The Anzac Connection

The History of Anzac in Tinui

Tinui was the first place in the world to have a formal celebration of Anzac Day.  In 1914 there were over a thousand single men in the area, many volunteered for the Services and some lost their lives.  In 1916 Rev. Basil Ashcroft held an Anzac ceremony at Tinui and erected a cross. While the original cross has been replaced a more modern cross is located in the same position on the hill overlooking the village.
The popularity of Anzac Day at Tinui has been growing with 450 attending the ceremony in 2009 and 2000 in 2015. Considering there are less than 25 permanent residents in Tinui that's an impressive turnout.
The Tinui Parish Anzac Trust was established with the assistance of Mr Brian Cunningham in August 2010 and is now registered as a charitable trust.
Visit our Anzac History in Full page for the full story of Tinui Anzac and further details of the Trust.

Walk to the Memorial Cross

We encourage visits to the Anzac Cross which is accessible through the Tinui Anzac Walkway.  See our For Visitors page for further information.


If you would like further information about the Anzac services or the Tinui Parish Anzac Trust please visit our Contacts page.

Anzac Day 2018 - what a cracker!

ANZAC Day 2018 was a cracker at Tinui. Over 1,100 people turned up to experience the unique celebration of the world’s first ANZAC Day service.
The speaker, Lt Col Hamish Gibbons, Officer Commanding Queen Alexandra’s Mounted Rifles, spoke of the history of ANZAC at Tinui and how the community had stepped up to ensure the long traditions continued.  He also briefed the crowd about the current NZ Army commitments overseas.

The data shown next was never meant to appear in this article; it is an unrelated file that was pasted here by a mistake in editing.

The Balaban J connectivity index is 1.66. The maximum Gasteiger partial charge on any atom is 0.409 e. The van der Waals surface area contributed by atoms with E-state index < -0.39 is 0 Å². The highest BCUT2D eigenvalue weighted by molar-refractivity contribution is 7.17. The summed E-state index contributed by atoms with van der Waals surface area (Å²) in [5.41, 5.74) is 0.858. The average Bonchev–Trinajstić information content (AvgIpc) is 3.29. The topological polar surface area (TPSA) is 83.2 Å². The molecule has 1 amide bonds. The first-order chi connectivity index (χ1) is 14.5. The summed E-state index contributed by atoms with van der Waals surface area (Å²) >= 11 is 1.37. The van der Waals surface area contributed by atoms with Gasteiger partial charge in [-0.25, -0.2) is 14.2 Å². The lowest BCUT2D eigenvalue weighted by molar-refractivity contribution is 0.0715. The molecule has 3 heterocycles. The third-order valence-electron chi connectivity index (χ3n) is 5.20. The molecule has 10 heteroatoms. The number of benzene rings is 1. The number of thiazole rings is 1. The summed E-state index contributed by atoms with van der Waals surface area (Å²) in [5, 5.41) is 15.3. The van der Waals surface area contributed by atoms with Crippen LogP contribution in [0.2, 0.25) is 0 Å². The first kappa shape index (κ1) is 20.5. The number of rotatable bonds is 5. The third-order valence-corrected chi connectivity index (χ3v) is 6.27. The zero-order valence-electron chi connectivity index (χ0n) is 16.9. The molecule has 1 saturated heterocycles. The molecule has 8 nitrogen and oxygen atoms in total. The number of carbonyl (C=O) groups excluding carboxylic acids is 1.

Local farmer, the Rev Steve Thomson, gave his traditional ANZAC Day service which is quite unique. Steve is a respected member of the local community from both church goers and others alike.  His service is quite different and special.
Organist Caryl Forrest and vocalist Emily Wellbrock were both superb.
As usual the Tinui Women’s Institute provided a sumptuous feast for those attending the service after which several hundred climbed the track to the cross.
Each year the number of visitors from outside the district grows. This year we had people from Christchurch, Wellington, Napier, New Plymouth, Hamilton and Auckland that we were aware of.  Internationally there were those from South Australia, Tasmania, the USA, Canada and the United Kingdom.  All are made very welcome. It’s great to have them experiencing ANZAC at Tinui.
Remember, if you can’t get to Gallipoli for ANZAC Day you’re welcome at Tinui.  ​​

Get the Centenial Book
Available from Hedley's bookshop in Masterton for just $30.   All proceeds to the Tinui Anzac Trust for the continued preservation and maintenance of the Tinui-Anzac Walkway.